Official Review: A Beautiful Here by Linda Phillips

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Official Review: A Beautiful Here by Linda Phillips

Post by CataclysmicKnight » 14 Jul 2017, 21:52

[Following is an official review of "A Beautiful Here" by Linda Phillips.]
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4 out of 4 stars
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While medicine and science have led to improved treatments of all sorts of diseases over the years, depression and suicide have steadily increased since at least 2006. According to the American Foundation for Suicide Prevention suicide is the 10th leading cause of death in the US with over 44,000 people dying every year from suicide. For every suicide that results in death there are 25 attempts, and at least one million people intentionally self-harm every year. All of this data is from the US alone!

A Beautiful Here by Linda Phillips speaks of her son Nuçi's suicide, but it's also so much more than that. Linda discusses her own childhood with an abusive mother, finding the love of her life, raising her two wonderful kids and the events leading up to 22-year-old Nuçi's suicide on Thanksgiving Day, 1996. She also discusses the issues that people who face depression face, the way mental illness is looked at in our country by other people and by the medical world, and the reality of the cycle of abuse from unloving parenting. But the book isn't entirely negative - in fact, A Beautiful Here has a positive name for a reason. The majority of the book is genuine, heartfelt and even uplifting. While the pain of the loss of Nuçi to a horrific disease won't ever entirely go away, Linda found a way to honor her son by creating a nonprofit organization that gives musicians a place to be comfortable and free to express themselves while also making it easier and more affordable for them to get the help they need when they need it. About half of the book is full of Linda's journey to make Nuçi's Space (the nonprofit) a reality and all of the good they managed to do merely by being there to talk to and facilitate affordable treatments with great therapists.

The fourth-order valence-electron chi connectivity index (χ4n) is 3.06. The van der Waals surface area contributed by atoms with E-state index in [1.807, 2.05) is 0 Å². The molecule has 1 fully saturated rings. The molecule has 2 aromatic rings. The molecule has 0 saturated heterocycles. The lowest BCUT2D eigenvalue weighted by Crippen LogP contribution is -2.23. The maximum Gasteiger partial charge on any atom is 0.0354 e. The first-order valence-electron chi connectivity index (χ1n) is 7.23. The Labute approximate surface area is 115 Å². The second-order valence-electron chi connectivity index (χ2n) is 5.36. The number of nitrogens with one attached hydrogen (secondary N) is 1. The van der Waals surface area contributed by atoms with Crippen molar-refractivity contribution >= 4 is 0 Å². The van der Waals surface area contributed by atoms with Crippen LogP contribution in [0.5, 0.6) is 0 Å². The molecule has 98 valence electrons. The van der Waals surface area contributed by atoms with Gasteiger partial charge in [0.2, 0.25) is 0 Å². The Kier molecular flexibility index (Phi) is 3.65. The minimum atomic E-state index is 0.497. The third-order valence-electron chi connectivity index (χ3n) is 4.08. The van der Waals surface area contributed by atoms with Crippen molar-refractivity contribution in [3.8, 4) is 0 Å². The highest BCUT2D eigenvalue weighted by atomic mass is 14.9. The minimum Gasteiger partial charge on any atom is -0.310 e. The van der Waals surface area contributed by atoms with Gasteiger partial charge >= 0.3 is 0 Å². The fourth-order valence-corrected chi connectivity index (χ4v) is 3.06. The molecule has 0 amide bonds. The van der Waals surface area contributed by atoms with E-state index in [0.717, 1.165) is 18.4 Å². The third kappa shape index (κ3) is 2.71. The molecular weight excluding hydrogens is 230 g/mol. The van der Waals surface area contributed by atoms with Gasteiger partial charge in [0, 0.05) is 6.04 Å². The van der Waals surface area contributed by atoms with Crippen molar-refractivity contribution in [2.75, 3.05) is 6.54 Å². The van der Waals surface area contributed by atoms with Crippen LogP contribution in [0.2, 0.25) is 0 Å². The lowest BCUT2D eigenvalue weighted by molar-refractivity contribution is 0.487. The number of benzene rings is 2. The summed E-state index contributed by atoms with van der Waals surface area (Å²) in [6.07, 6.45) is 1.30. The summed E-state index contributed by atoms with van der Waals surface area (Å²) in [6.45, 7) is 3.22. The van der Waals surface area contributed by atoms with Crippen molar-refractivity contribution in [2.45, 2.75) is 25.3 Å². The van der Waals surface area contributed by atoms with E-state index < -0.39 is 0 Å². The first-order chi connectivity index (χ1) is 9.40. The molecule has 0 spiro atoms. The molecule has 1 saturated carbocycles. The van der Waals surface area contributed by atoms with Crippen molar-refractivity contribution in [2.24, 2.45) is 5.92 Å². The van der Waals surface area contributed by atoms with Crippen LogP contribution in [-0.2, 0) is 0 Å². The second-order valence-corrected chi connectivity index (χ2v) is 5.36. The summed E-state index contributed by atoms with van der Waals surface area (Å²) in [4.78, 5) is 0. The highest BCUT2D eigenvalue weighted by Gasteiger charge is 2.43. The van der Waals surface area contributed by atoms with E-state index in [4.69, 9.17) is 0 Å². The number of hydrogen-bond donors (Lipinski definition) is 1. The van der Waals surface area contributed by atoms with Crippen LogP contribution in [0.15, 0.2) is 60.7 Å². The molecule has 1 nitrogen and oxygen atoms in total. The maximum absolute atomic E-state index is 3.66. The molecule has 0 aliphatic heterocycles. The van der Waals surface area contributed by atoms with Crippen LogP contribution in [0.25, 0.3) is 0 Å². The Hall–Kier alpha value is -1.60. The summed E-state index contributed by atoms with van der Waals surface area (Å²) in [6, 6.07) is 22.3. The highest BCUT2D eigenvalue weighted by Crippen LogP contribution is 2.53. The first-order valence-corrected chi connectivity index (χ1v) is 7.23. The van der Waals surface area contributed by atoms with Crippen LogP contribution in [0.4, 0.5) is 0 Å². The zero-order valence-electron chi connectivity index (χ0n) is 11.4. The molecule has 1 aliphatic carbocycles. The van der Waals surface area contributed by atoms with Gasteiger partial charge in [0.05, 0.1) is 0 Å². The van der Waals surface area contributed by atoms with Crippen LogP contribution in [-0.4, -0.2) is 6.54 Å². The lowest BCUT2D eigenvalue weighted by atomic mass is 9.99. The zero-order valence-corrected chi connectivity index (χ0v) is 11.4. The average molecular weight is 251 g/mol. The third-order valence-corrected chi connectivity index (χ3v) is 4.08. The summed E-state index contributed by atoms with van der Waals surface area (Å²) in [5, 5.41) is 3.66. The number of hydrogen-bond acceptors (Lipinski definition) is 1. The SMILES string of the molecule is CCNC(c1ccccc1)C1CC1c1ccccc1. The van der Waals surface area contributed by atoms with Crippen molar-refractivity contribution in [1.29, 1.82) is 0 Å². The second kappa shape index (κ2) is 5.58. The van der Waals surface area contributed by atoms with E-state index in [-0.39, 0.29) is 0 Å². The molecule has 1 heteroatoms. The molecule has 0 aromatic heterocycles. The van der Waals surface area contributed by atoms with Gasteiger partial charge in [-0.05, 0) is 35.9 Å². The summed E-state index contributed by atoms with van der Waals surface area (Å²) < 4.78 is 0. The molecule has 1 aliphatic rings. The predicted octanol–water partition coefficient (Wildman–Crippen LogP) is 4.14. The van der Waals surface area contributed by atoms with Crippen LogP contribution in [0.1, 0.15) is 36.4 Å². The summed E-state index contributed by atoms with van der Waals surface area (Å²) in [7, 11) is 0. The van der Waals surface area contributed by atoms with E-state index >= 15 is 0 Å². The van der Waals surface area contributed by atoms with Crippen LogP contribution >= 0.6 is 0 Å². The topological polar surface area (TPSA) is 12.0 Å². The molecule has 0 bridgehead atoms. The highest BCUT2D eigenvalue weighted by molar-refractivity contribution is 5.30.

Throughout the book I was amazed at how awful depression was looked at by the medical world and even other people, but when I really stopped and thought about it I realized I've seen it myself. Men may not be as expected to be emotionless tough guys as when I was a kid, but there's always been a shame built into people who aren't happy and who have any sort of mental illness. As Linda points out, the word "mental" is even used as a negative term in all sorts of situations. The author herself even faced some of this when she was told or heard from others who lost a child to suicide that they've had enough time to grieve and should just move on, even as little as a month later!

I chose to review A Beautiful Here because it was so incredibly well reviewed on Amazon. Out of 52 reviews only one of them wasn't a 5-star review and it was because it was a gift for someone who wouldn't read it since the topic hit too close to home. I can see the reason people loved it so much - it's not just a great look at the life of Nuçi himself who battled depression for so long and eventually took his life. It's also not just insight into a mother who lost her son, wondering what she could have done better or whether she just did [whatever thing] she could've saved him. What makes the book so great is that Linda shines a light on such a dark topic, she invites the reader into the world of depression and then shows all of these wonderful ways anyone - even you! - can help someone who's depressed. Her writing is also very emotional, and anyone with any sort of empathy can deeply feel the words she wrote.

I learned a lot while reading A Beautiful Here. Linda snuck in all sorts of facts and statistics, and she did it while also presenting some absurd (but far too true) stories of things either her family faced or people she knew faced. For example, only two weeks into college Nuçi self-harmed and reached out for help. When he did, not only was he not given help, he had the police called on him, he was handcuffed and taken forcibly to a hospital and he was even expelled! Before that, after his first suicide attempt he was brought to a private psychiatric hospital. He was there for 8 weeks and made some real headway, but even with insurance it cost them well over $100,000 out of pocket! While he was there, Linda says she saw all sorts of people who barely received any kind of help being kicked out as insurance barely helped at all and people couldn't afford such an expensive place. Then there are the stories of people calling the suicide helpline and being put on hold so long they'd hang up, or the parents who lost a kid to suicide by hanging who received a card from their "dear friends" that read "Hang in there." In a dark fictional comedy these might be funny moments, but when it's the reality of depression it's just terrible!

For anyone interested in mental illness, for those who know someone with depression, for someone who faces depression and wants to know that they're not alone and especially for parents of a child who suffers from depression or who have lost a child to suicide I can't recommend A Beautiful Here enough. My official rating is 4 out of 4 stars, and the closest I found to anything negative about it was that I found a whopping two grammatical errors out of the 110+ page book.